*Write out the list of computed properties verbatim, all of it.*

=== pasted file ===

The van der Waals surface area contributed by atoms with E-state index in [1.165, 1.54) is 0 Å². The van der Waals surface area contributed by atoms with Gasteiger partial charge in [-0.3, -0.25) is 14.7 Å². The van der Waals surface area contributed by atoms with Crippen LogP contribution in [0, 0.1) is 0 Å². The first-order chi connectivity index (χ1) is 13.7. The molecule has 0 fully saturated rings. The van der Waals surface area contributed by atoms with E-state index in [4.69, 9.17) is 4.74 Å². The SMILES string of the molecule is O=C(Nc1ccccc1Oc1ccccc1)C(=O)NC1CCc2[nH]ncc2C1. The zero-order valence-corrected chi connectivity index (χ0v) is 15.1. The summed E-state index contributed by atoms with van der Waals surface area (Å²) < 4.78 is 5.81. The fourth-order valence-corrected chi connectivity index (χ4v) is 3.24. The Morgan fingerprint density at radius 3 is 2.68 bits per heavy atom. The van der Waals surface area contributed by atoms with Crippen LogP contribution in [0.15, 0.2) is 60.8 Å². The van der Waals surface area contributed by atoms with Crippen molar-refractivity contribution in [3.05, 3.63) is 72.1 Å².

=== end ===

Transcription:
The van der Waals surface area contributed by atoms with E-state index in [1.165, 1.54) is 0 Å². The van der Waals surface area contributed by atoms with Gasteiger partial charge in [-0.3, -0.25) is 14.7 Å². The van der Waals surface area contributed by atoms with Crippen LogP contribution in [0, 0.1) is 0 Å². The first-order chi connectivity index (χ1) is 13.7. The molecule has 0 fully saturated rings. The van der Waals surface area contributed by atoms with E-state index in [4.69, 9.17) is 4.74 Å². The SMILES string of the molecule is O=C(Nc1ccccc1Oc1ccccc1)C(=O)NC1CCc2[nH]ncc2C1. The zero-order valence-corrected chi connectivity index (χ0v) is 15.1. The summed E-state index contributed by atoms with van der Waals surface area (Å²) < 4.78 is 5.81. The fourth-order valence-corrected chi connectivity index (χ4v) is 3.24. The Morgan fingerprint density at radius 3 is 2.68 bits per heavy atom. The van der Waals surface area contributed by atoms with Crippen LogP contribution in [0.15, 0.2) is 60.8 Å². The van der Waals surface area contributed by atoms with Crippen molar-refractivity contribution in [3.05, 3.63) is 72.1 Å².